"These two friends of ours just started dating. We all know it's not going to work out though."

This simple statement sparked a lot of different thoughts. But the main spark came from looking at me. How often have I said something similar about friends or co-workers? Said something like

"I really like them, but they just have no common sense sometimes" or "That project is going to fail, I just know it"

When I heard the words this time I was reminded of a different attitude I had in high school. One I have lost a little but have been regaining recently. I began to wonder, why am I worrying about how bad something will be? Why don't I help support it with my own gifts?

So I posed the question right back at the youth. Why are you and your friends already thinking about when and how the relationship will end? Wouldn't it be better to support them in their relationship to the best of your abilities? Then if it ends you can continue to support them as individuals?

Just posing this challenge made me feel pretty good and has sparked a change within myself. Reading this passage this afternoon only deepens that change. Whether our friends have failings or not we should always support them and go a step further by building them up. We should also extend the same courtesy to strangers. Making someone else feel good will bring a smile to their face and will always build you up inside.

Next time I begin to think negatively, I'll remember this passage. Remember that I can please God and make myself shine inside by sharing a kind word and praising someone else.

Peace,
+Tom

Saturday, August 06, 2005

Acts 20:1-16




What are we to make of the strange story of Eutychus, the young man who fell asleep during Paul's sermon, fell from a third-story window, (at least appeared to have) died, but was alive after Paul touched him? The incident occurs in the port city of Troas, near if not precisely at the location of the much older, by then passed away city of Troy. Eutychus was very likely a hard-working laborer in the port, and he must have been working quite hard and long on this Sunday. No time off that day it seems. He and many others gathered in that upper room for a farewell message from Paul, who was departing in the morning. Luke includes the important detail of many lamps being lit in that room--no secret gathering, but it might have gotten uncomfortably warm there, which may explain why Eutychus was trying to get a bit of air, sitting in the window. Now, Paul may not have had the most impressive physical or rhetorical presence, but if I were transported back to that night I can hardly imagine that I would have missed a single word that he spoke. Eutychus, however, though he may well have been a faithful follower of Christ, shows his kinship with the brothers who slept in the Garden of Gethsemane when they should have been watching and praying. He was probably asleep when he hit the ground below--it was probably that sound that caught the attention of the others and drove them outside. They certainly took him for dead. Luke, physician that he was, seems to have reached the same conclusion: "He was picked up dead." Commentators have argued and will argue the point of whether he actually died. Regardless, the point is this: any of us can fall (and all of us have figuratively or perhaps sometimes literally fallen) especially when we are less than alert to our circumstances. It is only through undeserved grace that we are given life again-both literal breath and beating heart, but also the life that is never snuffed. It can be a long fall from grace, but grace is sufficient to catch us back up again. Without question, a reprieve from tragedy of this potential magnitude is not something we can expect. I hope and trust that Eutychus was truly grateful after receiving his renewed chance at life. It also seems that he thereafter had a new name, the name that Luke brings to us--for Eutychus in Greek means "Fortunate."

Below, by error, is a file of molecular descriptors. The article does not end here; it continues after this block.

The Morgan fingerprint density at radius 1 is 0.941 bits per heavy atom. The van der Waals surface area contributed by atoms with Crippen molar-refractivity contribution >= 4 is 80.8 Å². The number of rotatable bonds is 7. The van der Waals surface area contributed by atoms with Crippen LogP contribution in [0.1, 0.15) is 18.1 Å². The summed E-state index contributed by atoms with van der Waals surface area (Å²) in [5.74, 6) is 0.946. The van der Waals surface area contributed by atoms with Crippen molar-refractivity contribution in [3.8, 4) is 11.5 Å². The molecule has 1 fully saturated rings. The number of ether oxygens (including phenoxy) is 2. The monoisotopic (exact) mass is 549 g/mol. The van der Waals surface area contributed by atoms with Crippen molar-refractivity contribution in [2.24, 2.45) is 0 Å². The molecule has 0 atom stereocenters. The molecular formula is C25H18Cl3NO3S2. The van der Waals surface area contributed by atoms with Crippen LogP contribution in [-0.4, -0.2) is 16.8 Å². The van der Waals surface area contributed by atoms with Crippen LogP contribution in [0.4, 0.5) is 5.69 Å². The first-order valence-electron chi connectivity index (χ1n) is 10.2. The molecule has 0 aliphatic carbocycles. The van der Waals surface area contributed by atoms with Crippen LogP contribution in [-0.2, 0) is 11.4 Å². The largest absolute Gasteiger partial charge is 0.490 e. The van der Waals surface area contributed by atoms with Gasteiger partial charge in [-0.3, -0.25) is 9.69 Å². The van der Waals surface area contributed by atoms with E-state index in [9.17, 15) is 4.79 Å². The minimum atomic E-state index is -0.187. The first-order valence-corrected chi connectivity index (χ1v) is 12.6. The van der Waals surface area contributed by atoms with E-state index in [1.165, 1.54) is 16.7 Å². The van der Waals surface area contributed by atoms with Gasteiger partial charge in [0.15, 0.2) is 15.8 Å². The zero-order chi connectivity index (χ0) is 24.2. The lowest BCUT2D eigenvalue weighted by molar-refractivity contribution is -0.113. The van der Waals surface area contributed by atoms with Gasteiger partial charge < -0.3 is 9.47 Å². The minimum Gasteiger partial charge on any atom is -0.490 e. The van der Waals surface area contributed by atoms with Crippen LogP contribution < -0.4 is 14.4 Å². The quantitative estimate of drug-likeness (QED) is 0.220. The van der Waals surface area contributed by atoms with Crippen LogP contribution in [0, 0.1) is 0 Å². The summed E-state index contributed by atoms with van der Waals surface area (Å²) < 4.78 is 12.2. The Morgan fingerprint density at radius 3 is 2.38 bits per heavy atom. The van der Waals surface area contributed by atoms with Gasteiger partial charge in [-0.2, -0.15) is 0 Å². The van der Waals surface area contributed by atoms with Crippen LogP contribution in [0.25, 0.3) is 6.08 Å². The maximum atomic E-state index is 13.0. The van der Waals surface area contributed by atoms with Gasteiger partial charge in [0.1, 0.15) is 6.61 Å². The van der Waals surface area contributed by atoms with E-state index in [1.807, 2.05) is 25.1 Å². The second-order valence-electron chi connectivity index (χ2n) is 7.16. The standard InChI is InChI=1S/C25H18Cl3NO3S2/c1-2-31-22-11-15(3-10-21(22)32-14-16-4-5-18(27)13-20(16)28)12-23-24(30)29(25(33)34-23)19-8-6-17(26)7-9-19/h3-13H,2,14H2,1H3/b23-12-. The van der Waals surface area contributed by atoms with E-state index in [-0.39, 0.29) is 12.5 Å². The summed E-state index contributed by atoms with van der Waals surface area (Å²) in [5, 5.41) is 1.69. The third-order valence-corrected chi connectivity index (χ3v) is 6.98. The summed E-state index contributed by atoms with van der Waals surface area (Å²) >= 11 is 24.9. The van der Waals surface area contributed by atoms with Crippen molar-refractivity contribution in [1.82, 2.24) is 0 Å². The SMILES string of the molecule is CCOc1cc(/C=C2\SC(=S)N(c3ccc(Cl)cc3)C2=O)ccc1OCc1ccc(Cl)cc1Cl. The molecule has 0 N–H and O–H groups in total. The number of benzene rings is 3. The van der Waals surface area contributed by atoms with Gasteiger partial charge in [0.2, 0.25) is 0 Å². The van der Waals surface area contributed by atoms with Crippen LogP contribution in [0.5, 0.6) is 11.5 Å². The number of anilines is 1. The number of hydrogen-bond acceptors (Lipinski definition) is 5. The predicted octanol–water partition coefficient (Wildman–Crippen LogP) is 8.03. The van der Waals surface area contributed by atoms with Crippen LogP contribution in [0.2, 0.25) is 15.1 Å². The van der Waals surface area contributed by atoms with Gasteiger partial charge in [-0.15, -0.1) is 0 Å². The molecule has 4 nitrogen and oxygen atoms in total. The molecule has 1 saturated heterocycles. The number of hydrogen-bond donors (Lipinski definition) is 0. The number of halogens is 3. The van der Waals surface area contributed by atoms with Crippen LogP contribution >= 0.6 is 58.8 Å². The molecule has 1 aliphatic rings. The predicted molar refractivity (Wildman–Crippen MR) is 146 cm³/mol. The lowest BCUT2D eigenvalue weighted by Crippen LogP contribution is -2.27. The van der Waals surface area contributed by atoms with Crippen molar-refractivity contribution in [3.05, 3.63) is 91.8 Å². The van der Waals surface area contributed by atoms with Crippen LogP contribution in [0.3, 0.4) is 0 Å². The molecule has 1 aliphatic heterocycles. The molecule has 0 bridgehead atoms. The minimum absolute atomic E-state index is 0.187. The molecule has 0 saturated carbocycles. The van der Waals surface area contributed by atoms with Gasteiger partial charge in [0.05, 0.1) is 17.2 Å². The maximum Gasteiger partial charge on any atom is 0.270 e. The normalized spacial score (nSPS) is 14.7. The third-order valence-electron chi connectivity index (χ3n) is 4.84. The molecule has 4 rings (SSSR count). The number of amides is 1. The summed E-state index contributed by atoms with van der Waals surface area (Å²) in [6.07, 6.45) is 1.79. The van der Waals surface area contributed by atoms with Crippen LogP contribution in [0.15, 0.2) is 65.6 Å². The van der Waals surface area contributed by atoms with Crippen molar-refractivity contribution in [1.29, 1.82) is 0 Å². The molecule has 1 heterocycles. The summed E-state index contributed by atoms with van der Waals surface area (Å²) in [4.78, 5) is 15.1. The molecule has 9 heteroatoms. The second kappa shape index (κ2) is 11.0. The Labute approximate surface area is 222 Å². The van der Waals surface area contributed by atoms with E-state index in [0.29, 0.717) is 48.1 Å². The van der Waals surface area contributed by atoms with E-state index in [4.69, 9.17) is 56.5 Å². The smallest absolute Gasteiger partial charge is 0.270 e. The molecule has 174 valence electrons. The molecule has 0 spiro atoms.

Fortunate son, indeed!
--mlb

Friday, August 05, 2005

Acts 19:21-41

The events in this passage occur during Paul’s third missionary journey through modern day Turkey. Religion was already established in the region. The inhabitants were proud of their worship. Paul came to the region to minister. He enters a town that is content with their lives.

The result is confusion. People protecting their income. People protecting their faith. Standing for the lives that they know.

I think it is human nature to live within our comfort zone. We strive during our lives, especially as adults, to construct a secure livelihood whether we are women or men with or without kids, married or single. We desire to build up a wall of protection so in the long run we will be secure whether the wind blows, etc, etc.

It is a consistent challenge to balance, our human nature to our faith. We are taught to be wise and protect our resources—whether they are family or they are skills that we have developed throughout the years.